The court further clarified that the lower court did not err in focusing on the stature and location of the warehouse, as opposed to the individual works at 5Pointz, noting that the site of a work is relevant in determining whether a work has achieved recognized stature. A certain location, such as the Louvre or the Prado, may “render the recognition and stature of a work beyond question.” Appearance at a curated site indicates that a work has been deemed “meritorious by a curator and therefore is evidence of stature. When the curator is distinguished, his selection of the work is especially probative.”

To read the court’s decision, click here.

Why it matters: Unlike several other countries, like those in the European Union, the United States does not generally recognize moral rights. VARA is an exception as it provides limited protection to works of visual art but expressly excludes posters, maps, globes, charts, technical drawings, diagrams, models, applied art, motion pictures and other audiovisual works, or copies of works of visual art.

Additionally, VARA is subject to 17 U.S.C.A § 113(d) of the Copyright Act, which concerns certain visual works incorporated into a building. Under this statute, consent of the artist is required to remove a work if that work cannot be removed from a building without the “destruction, distortion, mutilation, or other modification of the work,” unless the artist has waived the artist’s statutory rights. However, if a work can be removed from a building without causing damage, a building owner must make a “diligent, good faith effort” to provide notice to the artist of the intended removal. If the artist does not remove the work within 90 days of receiving notice, the building owner may remove the work and the artist will be precluded from asserting a claim under VARA.

It is important to note that the defendant in Castillo could have saved millions of dollars in damages, not to mention the expense of litigation, by simply providing the artists with notice of the intended removal of the artworks and giving them 90 days to remove the works. In awarding maximum statutory damages to the plaintiffs, the district court judge called the site’s destruction “an act of pure pique and revenge for the nerve of the plaintiffs to sue to attempt to prevent the destruction of their art.” The judge further commented that the owner “has been singularly unrepentant. He was given multiple opportunities to admit the whitewashing was a mistake, show remorse or suggest he would do things differently if he had another chance. He denied them all.”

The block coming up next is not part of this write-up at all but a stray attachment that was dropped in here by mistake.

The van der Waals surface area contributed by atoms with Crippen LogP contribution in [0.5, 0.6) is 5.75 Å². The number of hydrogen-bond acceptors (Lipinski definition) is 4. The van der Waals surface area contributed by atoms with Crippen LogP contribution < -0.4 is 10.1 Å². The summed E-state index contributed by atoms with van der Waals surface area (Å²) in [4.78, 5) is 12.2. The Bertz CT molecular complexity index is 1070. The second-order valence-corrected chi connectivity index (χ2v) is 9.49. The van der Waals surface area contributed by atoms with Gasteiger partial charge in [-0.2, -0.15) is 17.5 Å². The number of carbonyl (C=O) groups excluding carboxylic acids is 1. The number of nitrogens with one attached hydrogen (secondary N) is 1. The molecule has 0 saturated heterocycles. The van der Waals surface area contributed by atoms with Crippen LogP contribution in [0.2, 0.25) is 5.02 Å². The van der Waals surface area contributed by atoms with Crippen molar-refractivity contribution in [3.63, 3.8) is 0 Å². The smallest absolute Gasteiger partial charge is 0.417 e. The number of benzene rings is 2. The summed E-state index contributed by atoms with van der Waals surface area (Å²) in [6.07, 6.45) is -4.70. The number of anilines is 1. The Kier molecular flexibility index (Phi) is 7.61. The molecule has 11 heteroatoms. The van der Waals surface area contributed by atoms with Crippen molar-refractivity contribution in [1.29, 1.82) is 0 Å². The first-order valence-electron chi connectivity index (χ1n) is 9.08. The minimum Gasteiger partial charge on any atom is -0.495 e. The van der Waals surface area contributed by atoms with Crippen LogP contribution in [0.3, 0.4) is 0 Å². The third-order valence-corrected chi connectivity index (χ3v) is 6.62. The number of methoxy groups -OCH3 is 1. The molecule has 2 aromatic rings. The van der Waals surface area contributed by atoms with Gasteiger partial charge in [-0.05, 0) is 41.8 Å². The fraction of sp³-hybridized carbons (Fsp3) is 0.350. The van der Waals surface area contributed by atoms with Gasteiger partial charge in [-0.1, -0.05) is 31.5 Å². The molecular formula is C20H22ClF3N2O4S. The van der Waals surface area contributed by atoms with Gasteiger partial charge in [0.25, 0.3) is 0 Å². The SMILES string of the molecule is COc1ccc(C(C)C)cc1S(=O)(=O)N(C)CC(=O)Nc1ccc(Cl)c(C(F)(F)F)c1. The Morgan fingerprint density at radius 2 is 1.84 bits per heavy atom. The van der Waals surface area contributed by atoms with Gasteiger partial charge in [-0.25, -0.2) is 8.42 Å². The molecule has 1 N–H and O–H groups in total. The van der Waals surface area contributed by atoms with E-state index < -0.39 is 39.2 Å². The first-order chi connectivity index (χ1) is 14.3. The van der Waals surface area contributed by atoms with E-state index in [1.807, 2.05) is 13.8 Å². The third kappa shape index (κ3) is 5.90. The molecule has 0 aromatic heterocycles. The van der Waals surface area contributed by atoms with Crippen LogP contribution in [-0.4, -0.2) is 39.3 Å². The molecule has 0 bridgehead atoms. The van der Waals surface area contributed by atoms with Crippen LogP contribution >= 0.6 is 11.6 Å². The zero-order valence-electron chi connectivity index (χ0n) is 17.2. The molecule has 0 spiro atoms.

Alternatively, the owner of 5Pointz could have secured a VARA waiver from each of the artists in advance under Section 113(d) as a condition of their painting on the warehouse walls. The VARA waiver is a written instrument, signed by the owner of the building and the artist of the work, which specifies “that installation of the work may subject the work to destruction, distortion, mutilation, or other modification, by reason of its removal.”

Note that the 90-day notice option and the VARA waiver under Section 113(d) are available only with respect to a work that “has been incorporated in or made part of a building in such a way that removing the work from the building will cause the destruction, distortion, mutilation, or other modification of the work.”



pursuant to New York DR 2-101(f)